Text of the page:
A: What I’m most grateful for is the solid priests we have here at the seminary. They’re very good about being understanding, meeting a guy where they’re at and helping them grow. For myself, they really helped me grow in confidence and being able to articulate what my thoughts and desires are. When I came in, it was very hard to articulate what was going on in my heart. But they were very patient with me many times, and when I get a little upset, Father Michael Monshau’s always good about listening and then calming me down a little. “Nathan, it’s not really a big deal.”

Helping see the bigger picture of what’s going on. Being a priest isn’t just academics, it isn’t just being able to do written work very well. But it’s about more of encountering the people and walking with them and accompanying them along the way. You need the book smarts to give them food to eat, giving the knowledge and the truth. But then you also need to be able to be calm and compassionate and patient, to be able to give them that, because if you just throw truth at them they’re never going to listen to you.

Q: What does the future of the Church look like given your experience here at the seminary?

A: So looking at the Church’s future in general, I would say it’s very difficult because the whole culture is not doing well right now and that’s affecting the Church. You can’t deny that, that there are very polarizing ideological issues that are dividing the people of the Church and they no longer have a sense of unity. They’ve lost that sense of a community founded in Jesus Christ, now it’s more of a community of whatever community I want it to be, where Jesus isn’t the center of the life of a parish at times, isn’t the center of the church. We don’t talk that way. We don’t have that commitment to the creed and we don’t see the faith as a central thing in our life.

As a broader culture, just the idea of God grounding us in reality and truth is viewed as an outdated thing of, I don’t know what you call it, a myth or something, it’s more along those lines. Particularly you see that in movies that depict good and bad, good and evil. The good is barely able to overcome the evil. There’s no grounding in the truth of no, Jesus Christ overcame evil, God and evil are not equals, God has complete power over the evil. There’s nothing to fear, we have complete faith that we will be saved if we have faith in Jesus Christ, keep His commandments and love Him and walk with Him. And that He wants us to love us and walk with us.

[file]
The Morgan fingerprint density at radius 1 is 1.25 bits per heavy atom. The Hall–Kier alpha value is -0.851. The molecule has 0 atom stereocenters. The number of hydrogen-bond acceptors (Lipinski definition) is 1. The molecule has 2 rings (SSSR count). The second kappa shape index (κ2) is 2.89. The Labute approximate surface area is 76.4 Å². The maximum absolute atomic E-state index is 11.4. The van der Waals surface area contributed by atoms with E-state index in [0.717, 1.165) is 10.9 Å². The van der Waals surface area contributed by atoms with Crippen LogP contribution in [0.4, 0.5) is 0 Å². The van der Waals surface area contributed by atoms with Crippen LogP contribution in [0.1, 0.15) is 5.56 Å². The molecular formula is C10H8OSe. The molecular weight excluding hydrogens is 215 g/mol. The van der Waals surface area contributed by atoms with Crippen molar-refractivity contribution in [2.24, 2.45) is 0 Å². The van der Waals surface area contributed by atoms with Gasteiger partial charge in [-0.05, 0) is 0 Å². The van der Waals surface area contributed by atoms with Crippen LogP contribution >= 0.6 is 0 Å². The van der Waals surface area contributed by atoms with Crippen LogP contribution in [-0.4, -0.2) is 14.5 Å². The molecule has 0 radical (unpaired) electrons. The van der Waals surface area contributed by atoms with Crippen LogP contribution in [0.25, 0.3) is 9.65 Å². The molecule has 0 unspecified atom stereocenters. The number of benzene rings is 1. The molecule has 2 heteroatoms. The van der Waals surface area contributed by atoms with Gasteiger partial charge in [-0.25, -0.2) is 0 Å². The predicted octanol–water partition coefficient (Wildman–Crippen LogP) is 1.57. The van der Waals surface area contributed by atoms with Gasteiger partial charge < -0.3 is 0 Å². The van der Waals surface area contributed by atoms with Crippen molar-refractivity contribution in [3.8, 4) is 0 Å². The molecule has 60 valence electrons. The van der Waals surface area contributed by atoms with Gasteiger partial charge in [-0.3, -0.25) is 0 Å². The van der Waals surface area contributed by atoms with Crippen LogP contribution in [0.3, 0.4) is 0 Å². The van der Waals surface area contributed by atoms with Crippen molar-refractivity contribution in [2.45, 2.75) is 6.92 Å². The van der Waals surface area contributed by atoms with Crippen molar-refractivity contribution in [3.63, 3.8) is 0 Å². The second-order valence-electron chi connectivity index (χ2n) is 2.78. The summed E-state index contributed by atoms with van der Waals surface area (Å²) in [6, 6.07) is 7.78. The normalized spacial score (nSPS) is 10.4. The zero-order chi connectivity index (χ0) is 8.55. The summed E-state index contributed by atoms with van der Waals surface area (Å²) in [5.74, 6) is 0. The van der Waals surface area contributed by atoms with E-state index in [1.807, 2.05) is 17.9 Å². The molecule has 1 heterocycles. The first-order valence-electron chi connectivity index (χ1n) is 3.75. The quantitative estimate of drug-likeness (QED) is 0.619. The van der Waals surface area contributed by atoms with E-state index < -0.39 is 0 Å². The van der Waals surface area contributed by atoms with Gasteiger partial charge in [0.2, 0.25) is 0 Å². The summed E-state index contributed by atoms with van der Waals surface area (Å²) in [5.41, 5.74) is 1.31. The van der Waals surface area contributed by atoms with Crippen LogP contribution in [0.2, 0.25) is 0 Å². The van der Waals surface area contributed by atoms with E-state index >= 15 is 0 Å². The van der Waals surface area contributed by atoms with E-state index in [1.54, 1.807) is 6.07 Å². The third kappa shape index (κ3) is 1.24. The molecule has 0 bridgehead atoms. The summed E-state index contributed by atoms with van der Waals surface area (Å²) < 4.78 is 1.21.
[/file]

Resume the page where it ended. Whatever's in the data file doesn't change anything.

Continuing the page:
This is not some struggle that is barely surmountable, but it’s a struggle that’s easy when we’re with His yoke, we’re with His will. But then I like how you put it, being here in the summer from that perspective, looking at my classmates gives me a lot of hope just how grounded in the truth they are, how much zeal they have to go proclaim the truth, and to really love the Lord. They’re really men of prayer first, they have their priorities straight in life that way that they’re not so concerned about the external results, but they’re more concerned with the interior. How do you help man grow and be grounded in the truth, be grounded in Jesus?

So when you look at that perspective there’s a lot of hope because the Lord is doing good things in His time. I really believe He’s made each and every one of us for this time to send us out to particular parishes to particular people. To really transform our parish and transform the people in our small circle, and then really go out and that’ll transform the broader community of the parish, then that’ll transform the diocese, and that will transform the city and that’ll transform the state and God willing transform the world. But yeah, looking at Jesus first, there is that hope.

But if we look at just the world first, there’s no reason to hope just in the world. But what the Lord has done, what the Lord is doing, gives me a lot of hope. I think the seminary’s really prepared us well for that in many ways of not looking at external successes or results but really looking at the interior, what’s a man grounded in, what does he believe in? What’s his first love?

Would you consider supporting your future priests?DONATE
Scroll to Top